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Return to nuclear deal does not hinge on who wins Iran's election, analysts say

Time has run out for the current administration to oversee the removal of US sanctions and every likely candidate remains ready to make a deal, analysts say
election poster of judiciary chief and presidential candidate Ebrahim Raisi
A pedestrian walks by an election poster of judiciary chief and presidential candidate Ebrahim Raisi in the Iranian capital Tehran on 1 June (AFP/File photo)

Representatives from Iran and five other signatories to the 2015 nuclear accords have held several rounds of talks in Vienna since early April, as the nations work towards reviving the multilateral deal as the Islamic Republic's presidential election looms large.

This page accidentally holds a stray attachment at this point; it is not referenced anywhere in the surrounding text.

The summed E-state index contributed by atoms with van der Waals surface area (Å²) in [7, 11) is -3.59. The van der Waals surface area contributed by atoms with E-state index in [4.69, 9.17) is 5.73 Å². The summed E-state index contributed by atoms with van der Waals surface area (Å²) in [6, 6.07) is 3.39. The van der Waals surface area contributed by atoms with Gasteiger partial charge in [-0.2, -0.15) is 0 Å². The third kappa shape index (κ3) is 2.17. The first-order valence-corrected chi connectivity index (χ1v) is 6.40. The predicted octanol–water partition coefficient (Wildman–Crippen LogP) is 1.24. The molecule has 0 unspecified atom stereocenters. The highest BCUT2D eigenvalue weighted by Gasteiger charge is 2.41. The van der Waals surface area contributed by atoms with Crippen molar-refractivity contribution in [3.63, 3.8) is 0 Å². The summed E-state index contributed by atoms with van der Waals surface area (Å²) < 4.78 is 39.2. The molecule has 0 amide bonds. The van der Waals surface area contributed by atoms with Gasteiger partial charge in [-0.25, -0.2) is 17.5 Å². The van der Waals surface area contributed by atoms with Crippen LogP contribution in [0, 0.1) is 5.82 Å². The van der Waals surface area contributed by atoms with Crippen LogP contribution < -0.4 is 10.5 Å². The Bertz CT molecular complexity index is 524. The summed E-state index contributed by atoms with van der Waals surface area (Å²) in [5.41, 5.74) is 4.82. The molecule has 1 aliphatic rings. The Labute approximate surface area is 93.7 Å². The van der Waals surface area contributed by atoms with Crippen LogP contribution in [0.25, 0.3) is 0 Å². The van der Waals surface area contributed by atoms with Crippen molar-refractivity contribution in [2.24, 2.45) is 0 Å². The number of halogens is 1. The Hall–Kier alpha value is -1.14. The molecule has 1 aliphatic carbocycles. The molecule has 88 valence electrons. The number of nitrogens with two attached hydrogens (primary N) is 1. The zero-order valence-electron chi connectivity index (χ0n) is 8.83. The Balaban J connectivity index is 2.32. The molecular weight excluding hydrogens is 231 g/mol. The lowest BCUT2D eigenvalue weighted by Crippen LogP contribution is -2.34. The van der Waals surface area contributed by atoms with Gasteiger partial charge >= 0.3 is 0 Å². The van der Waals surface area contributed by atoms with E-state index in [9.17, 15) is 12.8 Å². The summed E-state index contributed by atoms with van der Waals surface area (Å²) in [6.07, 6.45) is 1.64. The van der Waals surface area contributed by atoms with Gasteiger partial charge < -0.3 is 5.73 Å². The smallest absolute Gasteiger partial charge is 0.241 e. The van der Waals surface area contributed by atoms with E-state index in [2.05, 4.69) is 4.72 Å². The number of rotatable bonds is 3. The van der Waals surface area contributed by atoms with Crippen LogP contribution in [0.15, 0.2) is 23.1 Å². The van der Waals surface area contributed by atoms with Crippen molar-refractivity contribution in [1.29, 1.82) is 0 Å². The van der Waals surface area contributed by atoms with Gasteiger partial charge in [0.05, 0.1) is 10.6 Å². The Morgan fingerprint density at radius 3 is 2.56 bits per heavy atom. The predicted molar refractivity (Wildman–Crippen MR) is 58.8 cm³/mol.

While the goal had been to cement an agreement before the final term of Hassan Rouhani's lame-duck presidency, analysts tell Middle East Eye that such an achievement is no longer necessary, as time has run out for the current Iranian administration to oversee the removal of US sanctions and every likely candidate remains ready to make a deal.

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Speaking to reporters on Wednesday after the latest round of talks, European Union political director Enrique Mora said he was sure the next set of negotiations would be successful.